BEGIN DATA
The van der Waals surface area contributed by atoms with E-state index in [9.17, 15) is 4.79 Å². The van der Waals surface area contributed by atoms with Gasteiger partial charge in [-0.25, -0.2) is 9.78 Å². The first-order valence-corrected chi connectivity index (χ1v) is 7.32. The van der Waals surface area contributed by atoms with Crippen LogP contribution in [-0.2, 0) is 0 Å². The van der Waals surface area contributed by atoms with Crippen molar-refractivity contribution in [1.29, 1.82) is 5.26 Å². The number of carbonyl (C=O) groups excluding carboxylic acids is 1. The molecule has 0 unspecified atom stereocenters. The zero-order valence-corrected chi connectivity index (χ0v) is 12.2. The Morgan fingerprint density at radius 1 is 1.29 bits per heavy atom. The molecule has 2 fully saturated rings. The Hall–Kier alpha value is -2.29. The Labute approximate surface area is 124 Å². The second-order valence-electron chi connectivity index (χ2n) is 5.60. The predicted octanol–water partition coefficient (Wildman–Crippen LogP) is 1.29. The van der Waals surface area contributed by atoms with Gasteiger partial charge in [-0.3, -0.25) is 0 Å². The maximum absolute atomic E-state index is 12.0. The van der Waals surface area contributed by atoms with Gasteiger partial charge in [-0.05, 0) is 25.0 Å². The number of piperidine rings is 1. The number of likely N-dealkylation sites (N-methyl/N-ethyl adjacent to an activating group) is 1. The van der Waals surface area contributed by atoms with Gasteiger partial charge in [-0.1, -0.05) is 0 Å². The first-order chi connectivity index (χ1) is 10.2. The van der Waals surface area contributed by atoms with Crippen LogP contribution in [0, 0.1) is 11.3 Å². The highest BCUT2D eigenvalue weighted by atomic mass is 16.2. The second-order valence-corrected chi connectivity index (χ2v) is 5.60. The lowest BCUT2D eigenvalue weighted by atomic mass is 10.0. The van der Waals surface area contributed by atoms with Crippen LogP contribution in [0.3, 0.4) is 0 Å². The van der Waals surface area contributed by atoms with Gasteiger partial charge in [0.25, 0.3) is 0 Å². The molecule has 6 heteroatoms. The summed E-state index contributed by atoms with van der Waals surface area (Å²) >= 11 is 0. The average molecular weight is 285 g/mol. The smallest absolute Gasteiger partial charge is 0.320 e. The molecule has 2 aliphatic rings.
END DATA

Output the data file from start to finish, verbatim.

The van der Waals surface area contributed by atoms with E-state index in [9.17, 15) is 4.79 Å². The van der Waals surface area contributed by atoms with Gasteiger partial charge in [-0.25, -0.2) is 9.78 Å². The first-order valence-corrected chi connectivity index (χ1v) is 7.32. The van der Waals surface area contributed by atoms with Crippen LogP contribution in [-0.2, 0) is 0 Å². The van der Waals surface area contributed by atoms with Crippen molar-refractivity contribution in [1.29, 1.82) is 5.26 Å². The number of carbonyl (C=O) groups excluding carboxylic acids is 1. The molecule has 0 unspecified atom stereocenters. The zero-order valence-corrected chi connectivity index (χ0v) is 12.2. The Morgan fingerprint density at radius 1 is 1.29 bits per heavy atom. The molecule has 2 fully saturated rings. The Hall–Kier alpha value is -2.29. The Labute approximate surface area is 124 Å². The second-order valence-electron chi connectivity index (χ2n) is 5.60. The predicted octanol–water partition coefficient (Wildman–Crippen LogP) is 1.29. The van der Waals surface area contributed by atoms with Gasteiger partial charge in [-0.3, -0.25) is 0 Å². The maximum absolute atomic E-state index is 12.0. The van der Waals surface area contributed by atoms with Gasteiger partial charge in [-0.05, 0) is 25.0 Å². The number of piperidine rings is 1. The number of likely N-dealkylation sites (N-methyl/N-ethyl adjacent to an activating group) is 1. The van der Waals surface area contributed by atoms with Gasteiger partial charge in [-0.1, -0.05) is 0 Å². The first-order chi connectivity index (χ1) is 10.2. The van der Waals surface area contributed by atoms with Crippen LogP contribution in [0, 0.1) is 11.3 Å². The highest BCUT2D eigenvalue weighted by atomic mass is 16.2. The second-order valence-corrected chi connectivity index (χ2v) is 5.60. The lowest BCUT2D eigenvalue weighted by atomic mass is 10.0. The van der Waals surface area contributed by atoms with Crippen LogP contribution in [0.3, 0.4) is 0 Å². The van der Waals surface area contributed by atoms with Gasteiger partial charge in [0.25, 0.3) is 0 Å². The molecule has 6 heteroatoms. The summed E-state index contributed by atoms with van der Waals surface area (Å²) >= 11 is 0. The average molecular weight is 285 g/mol. The smallest absolute Gasteiger partial charge is 0.320 e. The molecule has 2 aliphatic rings.